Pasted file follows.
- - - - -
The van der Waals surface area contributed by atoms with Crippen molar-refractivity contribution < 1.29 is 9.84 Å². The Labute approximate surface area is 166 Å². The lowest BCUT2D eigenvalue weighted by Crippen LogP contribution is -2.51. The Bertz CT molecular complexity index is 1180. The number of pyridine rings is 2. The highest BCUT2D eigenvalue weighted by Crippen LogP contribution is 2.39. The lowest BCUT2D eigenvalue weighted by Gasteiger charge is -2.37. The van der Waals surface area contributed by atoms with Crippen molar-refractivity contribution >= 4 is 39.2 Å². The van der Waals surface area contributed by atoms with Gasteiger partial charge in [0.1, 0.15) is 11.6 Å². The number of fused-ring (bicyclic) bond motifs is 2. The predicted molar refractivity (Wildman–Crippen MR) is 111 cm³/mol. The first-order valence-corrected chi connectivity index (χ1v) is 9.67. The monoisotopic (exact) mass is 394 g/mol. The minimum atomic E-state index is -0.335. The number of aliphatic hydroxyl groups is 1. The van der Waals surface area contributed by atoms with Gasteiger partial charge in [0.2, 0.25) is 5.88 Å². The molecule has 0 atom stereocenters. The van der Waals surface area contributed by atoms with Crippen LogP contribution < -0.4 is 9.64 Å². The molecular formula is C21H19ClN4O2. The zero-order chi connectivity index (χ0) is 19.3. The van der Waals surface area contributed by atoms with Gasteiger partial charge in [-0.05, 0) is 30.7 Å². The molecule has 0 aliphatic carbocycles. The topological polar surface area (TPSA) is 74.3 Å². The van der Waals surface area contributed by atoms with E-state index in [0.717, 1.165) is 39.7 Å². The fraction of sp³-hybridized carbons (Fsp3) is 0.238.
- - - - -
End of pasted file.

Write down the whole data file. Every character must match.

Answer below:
The van der Waals surface area contributed by atoms with Crippen molar-refractivity contribution < 1.29 is 9.84 Å². The Labute approximate surface area is 166 Å². The lowest BCUT2D eigenvalue weighted by Crippen LogP contribution is -2.51. The Bertz CT molecular complexity index is 1180. The number of pyridine rings is 2. The highest BCUT2D eigenvalue weighted by Crippen LogP contribution is 2.39. The lowest BCUT2D eigenvalue weighted by Gasteiger charge is -2.37. The van der Waals surface area contributed by atoms with Crippen molar-refractivity contribution >= 4 is 39.2 Å². The van der Waals surface area contributed by atoms with Gasteiger partial charge in [0.1, 0.15) is 11.6 Å². The number of fused-ring (bicyclic) bond motifs is 2. The predicted molar refractivity (Wildman–Crippen MR) is 111 cm³/mol. The first-order valence-corrected chi connectivity index (χ1v) is 9.67. The monoisotopic (exact) mass is 394 g/mol. The minimum atomic E-state index is -0.335. The number of aliphatic hydroxyl groups is 1. The van der Waals surface area contributed by atoms with Gasteiger partial charge in [0.2, 0.25) is 5.88 Å². The molecule has 0 atom stereocenters. The van der Waals surface area contributed by atoms with Crippen LogP contribution < -0.4 is 9.64 Å². The molecular formula is C21H19ClN4O2. The zero-order chi connectivity index (χ0) is 19.3. The van der Waals surface area contributed by atoms with Gasteiger partial charge in [-0.05, 0) is 30.7 Å². The molecule has 0 aliphatic carbocycles. The topological polar surface area (TPSA) is 74.3 Å². The van der Waals surface area contributed by atoms with E-state index in [0.717, 1.165) is 39.7 Å². The fraction of sp³-hybridized carbons (Fsp3) is 0.238.